The relationships between scarcity and abundance becomes pithier when it begins to take shape in this way with regards to language. What sentences are foreclosed by others being spoken, what words left by the wayside as other words take their place? For some reason this abstractness about language helps me understand—what other love is foreclosed in the structures of monogamy? What other commemoration is foreclosed when one statue is chosen to represent a certain thing? Why not just have it all?
Simon(e) and I get caught as we speak on different words. For myself, I notice Simon(e)’s refusal to speak in linearities, and my habit of using linear and quantitative expressions—when did this begin, how long. Simon(e) catches themself on ableist words in our conversation. They catch our turns of phrase: I see this or that, or when we privilege speech, or mobility. We stumble through the field of words and pick our way through. In this case, the words we are choosing not to use fall away like husks. And yet doesn’t the way the crowd of other words and sentences are held by the goddesses, for Simon(e), and for others they cite horizontally, mean somehow that there is less violence in the choosing? Are the goddesses holding all the other relationships, all the foreclosed commemorations?
I stand and gaze up at the Brandenburg Gate on my last day in Berlin, just a stone’s throw from the Memorial to the Murdered Jews of Europe, a field of 2711 concrete stelae designed by the New York architect Peter Eisenman, a study in commemoration and monument itself. Built in the late 1700s by order of Prussian king Frederick William II, the Greek revivalist Brandenburg Gate is one of the most iconic structures in Berlin. It has a varied history: Its adorning statue was dismantled by Napoleon Bonaparte about a decade after it was built; before and during the Second World War archival photos show the Gate hung with Nazi flags and flanked by columns bearing swastikas; later, it became a symbol of division, marking the separation between Communist East Berlin and the Federal Republic of West Berlin as a part of the Berlin wall, but existing in a restricted area from both sides. And when the wall fell in 1989 it became a new symbol of unity.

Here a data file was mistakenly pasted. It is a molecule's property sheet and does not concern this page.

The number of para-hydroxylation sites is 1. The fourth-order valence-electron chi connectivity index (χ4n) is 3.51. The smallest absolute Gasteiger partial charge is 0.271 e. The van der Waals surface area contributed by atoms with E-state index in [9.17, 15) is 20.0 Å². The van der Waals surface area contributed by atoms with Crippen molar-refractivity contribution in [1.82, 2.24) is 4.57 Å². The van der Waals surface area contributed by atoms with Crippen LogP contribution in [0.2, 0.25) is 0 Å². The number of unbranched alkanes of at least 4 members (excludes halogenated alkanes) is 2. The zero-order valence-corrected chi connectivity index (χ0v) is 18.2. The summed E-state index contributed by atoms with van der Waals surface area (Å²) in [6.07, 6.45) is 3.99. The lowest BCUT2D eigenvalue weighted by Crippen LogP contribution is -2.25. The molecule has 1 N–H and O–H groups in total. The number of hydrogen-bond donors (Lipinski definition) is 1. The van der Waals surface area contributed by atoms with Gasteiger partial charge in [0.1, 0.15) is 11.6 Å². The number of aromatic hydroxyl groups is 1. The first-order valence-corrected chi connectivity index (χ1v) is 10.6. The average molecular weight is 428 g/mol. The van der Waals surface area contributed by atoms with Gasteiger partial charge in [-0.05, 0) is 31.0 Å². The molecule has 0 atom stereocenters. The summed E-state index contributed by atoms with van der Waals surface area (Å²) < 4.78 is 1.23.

Here this monument takes on a different shape with each chapter of history—the significance is layered on it like a garment. It is a physical structure that allows for a type of remembering that feels essential, but certainly it tells one dominant narrative. To understand the significance of the Brandenburg Gate, I’m pushed to understand a linear story of history, and I hear one story more loudly than others, represented by its sandstone columns. Instead of a commemoration through monument that is chosen by few for the benefit of a certain narrative, Simon(e) calls for a daily embodied commemoration. They wonder what would happen if the stones of toppled monuments were left littered in our path.
I make a home for myself in the courtyard outside of Hopscotch Reading Room in Berlin for the few days I am there, connecting to their WIFI and drinking radlers with Siddhartha. I sift through the books, overwhelmed with the beautiful collection stored here. It feels like a candy store, I say. That’s exactly how it should feel, says Siddhartha, as I remember it. I select a pile of small books to take home (perhaps more than I should) for friends, for myself, the violence or haphazardness of choosing one word instead of another, pulling one collection of words into my suitcase, and leaving another behind for someone else more acute now as I remember it—but someone, perhaps the goddesses, will take care of that too.